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Jetpack Dreams: One Man's Up and Down (But Mostly Down) Search for the Greatest Invention That Never Was Hardcover – October 28, 2008

4.4 out of 5 stars 17 customer reviews

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Editorial Reviews

From Publishers Weekly

Generations of boys, inspired by characters from Buck Rogers to Boba Fett, have dreamed of flying with jetpacks strapped to their backs. Freelance writer Montandon, editor of Innocent When You Dream: The Tom Waits Reader, documents his search for the ultimate jetpack; along the way he encounters an offbeat bunch of middle-aged men with the same obsession. Montandon explains, for readers who don't attend the venues where jetpack jockeys rake in thousands of dollars from viewers who want to see a few seconds of flight, that the sticking point with jetpack technology is that you can't pack enough concentrated hydrogen peroxide on your back to fly for very long. Most jetpacks today are built from the original 1950s plans for the first working model, although many men have spent countless hours in the garage trying to improve on it. Along the way, there has been one unsolved murder and a gruesome torture and extortion case associated with a fabled lost jetpack that has taken on Holy Grail status. This snappily written, often funny book should attract dreamers of both sexes and all ages. Photos. (Nov.)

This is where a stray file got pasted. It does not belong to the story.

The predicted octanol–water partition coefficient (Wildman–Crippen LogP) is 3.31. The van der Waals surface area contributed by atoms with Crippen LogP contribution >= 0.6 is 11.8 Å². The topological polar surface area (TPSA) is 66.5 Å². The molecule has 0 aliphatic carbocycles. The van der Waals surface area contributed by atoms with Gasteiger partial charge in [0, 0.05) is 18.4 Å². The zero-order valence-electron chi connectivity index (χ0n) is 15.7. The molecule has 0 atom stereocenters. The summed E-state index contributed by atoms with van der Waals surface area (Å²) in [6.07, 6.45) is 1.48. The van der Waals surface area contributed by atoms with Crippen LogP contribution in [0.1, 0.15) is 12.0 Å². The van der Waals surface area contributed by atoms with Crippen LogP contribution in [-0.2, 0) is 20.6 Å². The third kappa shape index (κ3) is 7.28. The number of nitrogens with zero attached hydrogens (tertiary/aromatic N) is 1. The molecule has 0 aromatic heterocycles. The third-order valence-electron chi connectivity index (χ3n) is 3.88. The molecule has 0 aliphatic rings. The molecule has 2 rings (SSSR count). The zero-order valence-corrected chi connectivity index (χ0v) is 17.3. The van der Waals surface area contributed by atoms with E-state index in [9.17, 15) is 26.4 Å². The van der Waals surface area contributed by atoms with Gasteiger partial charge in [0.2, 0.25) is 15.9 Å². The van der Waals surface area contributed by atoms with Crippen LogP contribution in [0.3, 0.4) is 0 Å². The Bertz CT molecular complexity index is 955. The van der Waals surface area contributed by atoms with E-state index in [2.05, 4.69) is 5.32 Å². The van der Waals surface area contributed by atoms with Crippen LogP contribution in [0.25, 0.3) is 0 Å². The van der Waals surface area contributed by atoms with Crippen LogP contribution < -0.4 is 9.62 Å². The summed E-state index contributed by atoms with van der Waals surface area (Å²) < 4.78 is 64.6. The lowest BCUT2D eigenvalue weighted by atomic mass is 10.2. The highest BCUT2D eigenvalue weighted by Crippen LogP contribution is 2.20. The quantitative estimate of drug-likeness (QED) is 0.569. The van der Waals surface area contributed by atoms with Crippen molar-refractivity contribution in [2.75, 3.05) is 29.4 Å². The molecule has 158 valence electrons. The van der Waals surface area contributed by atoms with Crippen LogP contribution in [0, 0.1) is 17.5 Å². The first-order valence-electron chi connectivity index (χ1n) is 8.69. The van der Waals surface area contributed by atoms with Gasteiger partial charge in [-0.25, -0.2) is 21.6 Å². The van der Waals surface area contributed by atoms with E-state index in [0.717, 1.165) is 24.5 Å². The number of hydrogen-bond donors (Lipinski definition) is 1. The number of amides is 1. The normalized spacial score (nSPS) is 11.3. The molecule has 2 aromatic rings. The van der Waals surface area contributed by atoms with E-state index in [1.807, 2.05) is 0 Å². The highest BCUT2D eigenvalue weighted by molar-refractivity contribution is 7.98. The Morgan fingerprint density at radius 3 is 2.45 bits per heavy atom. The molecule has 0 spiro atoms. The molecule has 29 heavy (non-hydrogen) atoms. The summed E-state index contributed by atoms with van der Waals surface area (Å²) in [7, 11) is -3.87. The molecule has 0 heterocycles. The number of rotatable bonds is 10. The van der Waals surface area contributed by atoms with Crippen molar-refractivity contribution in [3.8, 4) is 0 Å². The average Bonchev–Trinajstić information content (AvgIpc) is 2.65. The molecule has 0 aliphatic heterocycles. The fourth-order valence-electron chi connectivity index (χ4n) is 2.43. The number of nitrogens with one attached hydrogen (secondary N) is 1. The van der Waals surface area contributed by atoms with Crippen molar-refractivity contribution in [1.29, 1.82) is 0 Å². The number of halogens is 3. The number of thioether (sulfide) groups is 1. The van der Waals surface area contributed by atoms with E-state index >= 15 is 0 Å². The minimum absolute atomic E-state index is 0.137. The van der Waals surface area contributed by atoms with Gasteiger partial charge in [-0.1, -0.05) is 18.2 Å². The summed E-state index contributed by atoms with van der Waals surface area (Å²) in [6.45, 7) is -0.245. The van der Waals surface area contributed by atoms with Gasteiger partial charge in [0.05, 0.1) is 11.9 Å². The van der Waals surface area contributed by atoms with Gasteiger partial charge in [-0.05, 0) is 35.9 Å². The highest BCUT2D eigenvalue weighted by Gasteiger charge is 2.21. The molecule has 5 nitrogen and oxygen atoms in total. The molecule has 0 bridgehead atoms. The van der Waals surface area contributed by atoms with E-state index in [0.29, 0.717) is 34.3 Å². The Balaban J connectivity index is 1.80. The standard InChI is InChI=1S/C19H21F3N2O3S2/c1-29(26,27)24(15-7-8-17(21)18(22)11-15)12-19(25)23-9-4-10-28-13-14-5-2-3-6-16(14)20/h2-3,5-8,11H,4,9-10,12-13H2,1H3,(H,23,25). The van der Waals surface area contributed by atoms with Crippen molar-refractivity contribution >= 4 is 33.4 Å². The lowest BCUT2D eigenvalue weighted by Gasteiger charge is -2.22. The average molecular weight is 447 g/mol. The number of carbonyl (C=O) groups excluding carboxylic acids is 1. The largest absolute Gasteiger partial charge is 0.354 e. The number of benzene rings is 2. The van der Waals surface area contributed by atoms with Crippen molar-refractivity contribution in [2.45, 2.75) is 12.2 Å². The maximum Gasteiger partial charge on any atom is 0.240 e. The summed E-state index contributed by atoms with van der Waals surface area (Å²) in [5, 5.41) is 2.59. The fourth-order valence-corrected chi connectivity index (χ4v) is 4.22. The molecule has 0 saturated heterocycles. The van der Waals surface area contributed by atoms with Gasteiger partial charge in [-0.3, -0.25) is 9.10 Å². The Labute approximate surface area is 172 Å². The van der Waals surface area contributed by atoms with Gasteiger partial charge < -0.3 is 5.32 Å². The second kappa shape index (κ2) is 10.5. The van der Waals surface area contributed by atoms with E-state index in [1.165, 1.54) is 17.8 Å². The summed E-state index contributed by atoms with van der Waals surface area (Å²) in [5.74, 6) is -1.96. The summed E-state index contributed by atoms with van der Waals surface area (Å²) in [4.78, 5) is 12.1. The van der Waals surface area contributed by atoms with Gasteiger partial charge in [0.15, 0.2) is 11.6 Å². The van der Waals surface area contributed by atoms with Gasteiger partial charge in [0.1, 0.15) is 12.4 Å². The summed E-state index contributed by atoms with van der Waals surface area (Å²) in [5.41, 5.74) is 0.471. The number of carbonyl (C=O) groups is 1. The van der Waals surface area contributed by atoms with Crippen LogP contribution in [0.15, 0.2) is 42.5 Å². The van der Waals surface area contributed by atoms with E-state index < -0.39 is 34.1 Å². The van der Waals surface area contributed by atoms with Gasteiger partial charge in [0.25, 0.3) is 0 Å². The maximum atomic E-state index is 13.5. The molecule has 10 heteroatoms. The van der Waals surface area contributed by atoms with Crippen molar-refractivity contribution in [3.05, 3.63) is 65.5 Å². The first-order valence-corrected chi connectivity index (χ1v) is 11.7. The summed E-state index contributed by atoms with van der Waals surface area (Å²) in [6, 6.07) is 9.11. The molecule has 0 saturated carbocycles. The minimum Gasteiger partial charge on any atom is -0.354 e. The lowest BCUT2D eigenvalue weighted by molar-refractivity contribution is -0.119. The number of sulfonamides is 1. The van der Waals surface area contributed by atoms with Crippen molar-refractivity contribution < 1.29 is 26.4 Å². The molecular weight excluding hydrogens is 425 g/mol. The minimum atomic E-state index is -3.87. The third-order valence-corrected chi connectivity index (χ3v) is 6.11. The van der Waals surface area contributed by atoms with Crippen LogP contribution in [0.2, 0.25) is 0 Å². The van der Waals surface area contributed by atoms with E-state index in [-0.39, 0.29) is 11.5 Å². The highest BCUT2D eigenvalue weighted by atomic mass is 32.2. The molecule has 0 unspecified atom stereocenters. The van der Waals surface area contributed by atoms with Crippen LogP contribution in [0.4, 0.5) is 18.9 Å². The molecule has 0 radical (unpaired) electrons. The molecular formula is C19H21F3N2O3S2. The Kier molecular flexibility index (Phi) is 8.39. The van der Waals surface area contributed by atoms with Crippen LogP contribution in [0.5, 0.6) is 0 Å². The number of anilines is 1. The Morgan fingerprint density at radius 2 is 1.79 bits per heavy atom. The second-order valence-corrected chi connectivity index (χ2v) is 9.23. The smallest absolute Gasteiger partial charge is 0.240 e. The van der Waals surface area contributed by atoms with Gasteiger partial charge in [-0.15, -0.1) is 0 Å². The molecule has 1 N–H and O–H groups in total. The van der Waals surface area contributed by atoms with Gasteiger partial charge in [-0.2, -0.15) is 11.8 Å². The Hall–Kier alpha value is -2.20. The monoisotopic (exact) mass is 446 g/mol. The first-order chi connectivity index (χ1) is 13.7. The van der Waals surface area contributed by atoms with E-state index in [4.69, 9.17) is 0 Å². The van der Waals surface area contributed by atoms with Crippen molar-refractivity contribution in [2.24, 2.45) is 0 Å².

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From Booklist

In far-flung garages from California to Northern Ireland, do-it-yourself futurists hold the torch for the vision of Wendell Moore, inventor of the backpack-mounted human rocket. Introducing himself to this community and catching some of its fever, Montandon merrily chronicles its activities and its existential dilemma. Rocket-pack technology has not advanced beyond the 20-second flights Moore’s test pilots attained at his demise in 1969. That limitation ended the military’s interest, but, Montandon recounts, show biz filled the applications void by casting rocket packs in action movies and as the opening act in the 1984 Olympics. At a convention, Montandon discusses the finer obsessions of enthusiasts, finesses their semi-developed social skills to snag invitations to their workshops, and embarks on road trips in a spirit of satirical commiseration with what people do after becoming obsessed with rocket packs. Most tinker with the flight-duration problem; another group, seeking to tap the public-performance market for rocket packs, went to jail after a violent disagreement about their business plan. Montandon’s entertaining adventures highlight a strange footnote of the space age. --Gilbert Taylor
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Product Details

  • Hardcover: 272 pages
  • Publisher: Da Capo Press; 1st Da Capo Press Ed edition (October 28, 2008)
  • Language: English
  • ISBN-10: 0306815281
  • ISBN-13: 978-0306815287
  • Product Dimensions: 9 x 6.3 x 0.9 inches
  • Shipping Weight: 15.2 ounces
  • Average Customer Review: 4.4 out of 5 stars  See all reviews (17 customer reviews)
  • Amazon Best Sellers Rank: #2,444,636 in Books (See Top 100 in Books)